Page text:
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Ron DeSantis says teacher pay, e-Verify top priorities to pass in 2020

DeSantis told reporters on Tuesday that 2020 should be the “year of the teacher" in Florida.
Gov. Ron DeSantis addresses reporters at the annual "AP Day" event on Oct. 29, 2019. | Dave Wilson, Miami Herald [Dave Wilson, Miami Herald]
Published Oct. 29
Updated Oct. 29

TALLAHASSEE — Gov. Ron DeSantis said Tuesday that passing his proposal to gives teachers a raise as well as requiring employers to verify their hires’ immigration status are two of his top priorities for the 2020 state legislative session.

It’s a pair of proposals that perhaps accurately symbolizes the governor’s approach to policy, which often includes red meat Republican issues as well as more moderate ideas that have pleasantly surprised some of his Democratic critics.

“This coming legislative session really needs to be the year of the teacher,” he told a roomful of reporters at the annual “AP Day” event, where the state’s top elected officials speak to the media. State lawmakers are scheduled to begin officially meeting on January 14 to discuss and pass bills through March 13.

Earlier this month, DeSantis rolled out a proposal to make $47,500 the minimum base salary for all teachers in Florida, which he said would grant a raise to more than 100,000 educators and cost a total of $603 million annually.

RELATED: Ron DeSantis unveils plan to raise starting pay for Florida teachers

Further backing the idea on Tuesday, DeSantis said the idea is key for teachers to be able to afford the cost of living in the state’s expensive cities and also for districts to be able to recruit teachers to rural areas.

However, the Florida House has already expressed skepticism at the pitch, with Speaker José Oliva, R-Miami Lakes, noting that DeSantis’ agencies have made billions in requests and saying he is committed to suppressing state spending. Oliva was originally scheduled to speak at the event Tuesday, but his office canceled his appearance, citing an unintentional scheduling conflict.

DeSantis lightly pushed back on Tuesday, saying it is important to him that Florida rises in the national rankings for average starting teacher pay. Florida currently ranks around No. 26 for average starting pay, and this proposal would take the state to about No. 2. New Jersey is No. 1.

“I really do i think we need to be much higher than we are,” he said. "Look, José is principled, he does not like spending money on anything and I respect the hell out of him. ... I’m going to work with the speaker."

DeSantis also said that he would like to pass an “e-Verify” bill in 2020, which would require employers to check their hires’ immigration status. It was an issue DeSantis made a pillar of his campaign for governor, but the idea failed to pass the Legislature in 2019 and was traded instead for a bill that banned so-called “sanctuary cities.”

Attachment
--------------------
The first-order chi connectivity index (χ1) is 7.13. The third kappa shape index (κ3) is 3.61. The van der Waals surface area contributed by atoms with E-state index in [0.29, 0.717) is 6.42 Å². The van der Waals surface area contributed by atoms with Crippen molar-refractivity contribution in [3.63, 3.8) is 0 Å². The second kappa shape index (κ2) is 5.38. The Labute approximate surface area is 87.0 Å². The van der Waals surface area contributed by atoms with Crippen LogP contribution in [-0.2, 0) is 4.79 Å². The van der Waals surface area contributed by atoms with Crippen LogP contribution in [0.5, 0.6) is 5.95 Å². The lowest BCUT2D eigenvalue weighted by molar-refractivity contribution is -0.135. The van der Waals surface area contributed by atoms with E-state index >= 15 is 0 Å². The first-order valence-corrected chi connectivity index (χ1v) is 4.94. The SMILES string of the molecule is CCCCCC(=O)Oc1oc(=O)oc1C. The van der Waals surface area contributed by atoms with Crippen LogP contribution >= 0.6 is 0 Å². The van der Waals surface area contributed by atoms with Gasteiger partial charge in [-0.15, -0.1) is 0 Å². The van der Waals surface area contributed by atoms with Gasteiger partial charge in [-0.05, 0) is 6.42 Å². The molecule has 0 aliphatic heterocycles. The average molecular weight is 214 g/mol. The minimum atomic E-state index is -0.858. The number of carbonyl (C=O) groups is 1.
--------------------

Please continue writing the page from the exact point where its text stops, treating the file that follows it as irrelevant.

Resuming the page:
RELATED: E-Verify is failing to pass again this year. Here’s why Florida lawmakers are backing down.

Proposing the topic again could mean the repeat of drawn-out, emotional debate over immigration that seized the Capitol over the “sanctuary cities” bill, which prompted protests during the 2019 session and debates that went into the wee hours of the morning.

He told the media that bill was a “big win” but that e-Verify “is the best way to help deter illegal immigration.”

Sen. Audrey Gibson, the Democratic minority leader from Jacksonville, appeared after DeSantis and said the e-Verify bill “is proposing a solution for something that’s not a problem,” but said it emerged again this year as an attempt to “deliver on a campaign promise to the White House ... while doing detriment to our families.”


  1. Gov. Ron DeSantis greets local officials at Dunedin High School on Oct. 7, 2019, part of a swing around the state to announce his plan to boost starting teacher pay in Florida to $47,500. He revealed a related teacher bonus plan on Nov. 14 in Vero Beach. MEGAN REEVES  |  Tampa Bay Times
    The new plan would replace the controversial Best and Brightest model that DeSantis had called confusing.
  2. Florida Senator Darryl Rouson on the floor of the Florida Senate. [SCOTT KEELER   |   Times]
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  3. Sen. Rick Scott, R-Fla., questions FBI Director Christopher Wray during a Senate Homeland Security Committee hearing on Capitol Hill in Washington, Tuesday, Nov. 5, 2019. Also pictured is Sen. Rick Scott, R-Fla., left. (AP Photo/Andrew Harnik) ANDREW HARNIK  |  AP
    Scott is co-sponsoring a bill to overturn a 1950s Supreme Court ruling.
  4. Tiffany Carr — shown during a 2004 visit to a Hollywood nail salon, where she spoke on domestic violence — was paid $761,560 annual salary as head of the Florida Coalition Against Domestic Violence. MIAMI HERALD  |  [Bob Eighmie Miami Herald file photo]
    Former state Sen. Denise Grimsley, a friend of Carr’s, is stepping in as interim president and CEO of the Florida Coalition Against Domestic Violence.
  5. In this 2017 photo, then-Gov. Rick Scott, left, speaks with then-Florida Speaker of the House Richard Corcoran in Tampa. The two were instrumental in refusing to expand Medicaid in Florida. [CHRIS URSO   |   Times]
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  8. Career Foreign Service officer George Kent, testifies before the House Intelligence Committee on Capitol Hill in Washington, Wednesday, Nov. 13, 2019, during the first public impeachment hearing of President Donald Trump's efforts to tie U.S. aid for Ukraine to investigations of his political opponents. (AP Photo/Andrew Harnik) ANDREW HARNIK  |  AP
    Kent was one of the most high-ranking career officials who had knowledge about elements of the alleged White House effort.
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